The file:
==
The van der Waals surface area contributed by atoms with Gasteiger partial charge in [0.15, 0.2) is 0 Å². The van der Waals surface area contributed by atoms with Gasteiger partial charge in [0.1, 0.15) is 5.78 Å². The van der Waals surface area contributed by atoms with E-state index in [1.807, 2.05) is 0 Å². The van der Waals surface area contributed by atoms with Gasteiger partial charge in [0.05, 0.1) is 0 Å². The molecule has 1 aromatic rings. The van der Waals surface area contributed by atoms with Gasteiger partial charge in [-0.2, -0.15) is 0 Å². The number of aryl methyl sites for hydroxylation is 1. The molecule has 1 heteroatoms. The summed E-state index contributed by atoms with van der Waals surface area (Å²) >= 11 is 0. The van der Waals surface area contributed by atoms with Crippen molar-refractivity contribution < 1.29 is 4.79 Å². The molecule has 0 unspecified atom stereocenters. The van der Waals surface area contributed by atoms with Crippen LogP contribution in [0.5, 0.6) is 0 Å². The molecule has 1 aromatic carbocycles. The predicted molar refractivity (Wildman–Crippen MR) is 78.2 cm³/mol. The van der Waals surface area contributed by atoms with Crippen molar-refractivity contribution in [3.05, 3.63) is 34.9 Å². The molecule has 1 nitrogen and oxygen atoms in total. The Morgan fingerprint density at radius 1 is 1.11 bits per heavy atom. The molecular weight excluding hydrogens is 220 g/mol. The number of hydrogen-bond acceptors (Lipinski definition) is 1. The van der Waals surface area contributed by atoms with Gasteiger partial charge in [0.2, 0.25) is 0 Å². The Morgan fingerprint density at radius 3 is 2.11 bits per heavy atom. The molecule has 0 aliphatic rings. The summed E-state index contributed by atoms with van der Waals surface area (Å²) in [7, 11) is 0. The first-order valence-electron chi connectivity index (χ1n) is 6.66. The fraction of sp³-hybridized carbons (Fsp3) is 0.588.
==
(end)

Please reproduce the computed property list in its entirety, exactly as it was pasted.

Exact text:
The van der Waals surface area contributed by atoms with Gasteiger partial charge in [0.15, 0.2) is 0 Å². The van der Waals surface area contributed by atoms with Gasteiger partial charge in [0.1, 0.15) is 5.78 Å². The van der Waals surface area contributed by atoms with E-state index in [1.807, 2.05) is 0 Å². The van der Waals surface area contributed by atoms with Gasteiger partial charge in [0.05, 0.1) is 0 Å². The molecule has 1 aromatic rings. The van der Waals surface area contributed by atoms with Gasteiger partial charge in [-0.2, -0.15) is 0 Å². The number of aryl methyl sites for hydroxylation is 1. The molecule has 1 heteroatoms. The summed E-state index contributed by atoms with van der Waals surface area (Å²) >= 11 is 0. The van der Waals surface area contributed by atoms with Crippen molar-refractivity contribution < 1.29 is 4.79 Å². The molecule has 0 unspecified atom stereocenters. The van der Waals surface area contributed by atoms with Crippen LogP contribution in [0.5, 0.6) is 0 Å². The molecule has 1 aromatic carbocycles. The predicted molar refractivity (Wildman–Crippen MR) is 78.2 cm³/mol. The van der Waals surface area contributed by atoms with Crippen molar-refractivity contribution in [3.05, 3.63) is 34.9 Å². The molecule has 1 nitrogen and oxygen atoms in total. The Morgan fingerprint density at radius 1 is 1.11 bits per heavy atom. The molecular weight excluding hydrogens is 220 g/mol. The number of hydrogen-bond acceptors (Lipinski definition) is 1. The van der Waals surface area contributed by atoms with Gasteiger partial charge in [0.2, 0.25) is 0 Å². The Morgan fingerprint density at radius 3 is 2.11 bits per heavy atom. The molecule has 0 aliphatic rings. The summed E-state index contributed by atoms with van der Waals surface area (Å²) in [7, 11) is 0. The first-order valence-electron chi connectivity index (χ1n) is 6.66. The fraction of sp³-hybridized carbons (Fsp3) is 0.588.